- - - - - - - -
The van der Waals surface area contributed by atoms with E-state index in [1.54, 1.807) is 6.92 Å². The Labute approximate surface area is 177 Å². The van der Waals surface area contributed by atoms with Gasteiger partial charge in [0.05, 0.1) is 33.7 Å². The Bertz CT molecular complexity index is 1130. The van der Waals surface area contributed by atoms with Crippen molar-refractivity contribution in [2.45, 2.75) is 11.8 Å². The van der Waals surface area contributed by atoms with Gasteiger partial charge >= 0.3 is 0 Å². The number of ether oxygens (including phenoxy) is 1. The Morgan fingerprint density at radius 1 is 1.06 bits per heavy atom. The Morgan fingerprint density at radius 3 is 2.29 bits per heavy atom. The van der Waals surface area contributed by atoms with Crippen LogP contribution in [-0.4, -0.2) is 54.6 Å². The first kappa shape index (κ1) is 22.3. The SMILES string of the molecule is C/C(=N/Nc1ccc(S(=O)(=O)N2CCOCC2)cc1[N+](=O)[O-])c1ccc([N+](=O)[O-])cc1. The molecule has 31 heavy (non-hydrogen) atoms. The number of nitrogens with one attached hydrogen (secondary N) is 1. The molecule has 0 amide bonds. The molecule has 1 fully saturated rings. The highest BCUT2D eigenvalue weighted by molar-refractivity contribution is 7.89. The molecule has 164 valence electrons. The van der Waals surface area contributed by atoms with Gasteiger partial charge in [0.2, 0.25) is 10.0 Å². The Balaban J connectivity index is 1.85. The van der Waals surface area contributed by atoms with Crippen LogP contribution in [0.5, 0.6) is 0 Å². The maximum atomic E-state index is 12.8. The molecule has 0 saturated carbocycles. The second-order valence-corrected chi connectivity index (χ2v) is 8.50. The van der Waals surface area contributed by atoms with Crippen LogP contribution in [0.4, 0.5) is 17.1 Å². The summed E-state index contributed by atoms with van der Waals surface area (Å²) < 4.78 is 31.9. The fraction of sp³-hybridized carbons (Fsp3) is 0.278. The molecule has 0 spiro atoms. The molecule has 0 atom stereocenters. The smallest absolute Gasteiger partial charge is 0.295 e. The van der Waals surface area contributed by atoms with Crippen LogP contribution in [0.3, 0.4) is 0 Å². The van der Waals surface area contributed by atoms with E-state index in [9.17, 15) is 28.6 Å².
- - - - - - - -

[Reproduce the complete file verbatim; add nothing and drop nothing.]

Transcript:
The van der Waals surface area contributed by atoms with E-state index in [1.54, 1.807) is 6.92 Å². The Labute approximate surface area is 177 Å². The van der Waals surface area contributed by atoms with Gasteiger partial charge in [0.05, 0.1) is 33.7 Å². The Bertz CT molecular complexity index is 1130. The van der Waals surface area contributed by atoms with Crippen molar-refractivity contribution in [2.45, 2.75) is 11.8 Å². The van der Waals surface area contributed by atoms with Gasteiger partial charge >= 0.3 is 0 Å². The number of ether oxygens (including phenoxy) is 1. The Morgan fingerprint density at radius 1 is 1.06 bits per heavy atom. The Morgan fingerprint density at radius 3 is 2.29 bits per heavy atom. The van der Waals surface area contributed by atoms with Crippen LogP contribution in [-0.4, -0.2) is 54.6 Å². The first kappa shape index (κ1) is 22.3. The SMILES string of the molecule is C/C(=N/Nc1ccc(S(=O)(=O)N2CCOCC2)cc1[N+](=O)[O-])c1ccc([N+](=O)[O-])cc1. The molecule has 31 heavy (non-hydrogen) atoms. The number of nitrogens with one attached hydrogen (secondary N) is 1. The molecule has 0 amide bonds. The molecule has 1 fully saturated rings. The highest BCUT2D eigenvalue weighted by molar-refractivity contribution is 7.89. The molecule has 164 valence electrons. The van der Waals surface area contributed by atoms with Gasteiger partial charge in [0.2, 0.25) is 10.0 Å². The Balaban J connectivity index is 1.85. The van der Waals surface area contributed by atoms with Crippen LogP contribution in [0.5, 0.6) is 0 Å². The maximum atomic E-state index is 12.8. The molecule has 0 saturated carbocycles. The second-order valence-corrected chi connectivity index (χ2v) is 8.50. The van der Waals surface area contributed by atoms with Crippen LogP contribution in [0.4, 0.5) is 17.1 Å². The summed E-state index contributed by atoms with van der Waals surface area (Å²) < 4.78 is 31.9. The fraction of sp³-hybridized carbons (Fsp3) is 0.278. The molecule has 0 spiro atoms. The molecule has 0 atom stereocenters. The smallest absolute Gasteiger partial charge is 0.295 e. The van der Waals surface area contributed by atoms with Crippen LogP contribution in [0.3, 0.4) is 0 Å². The van der Waals surface area contributed by atoms with E-state index in [9.17, 15) is 28.6 Å².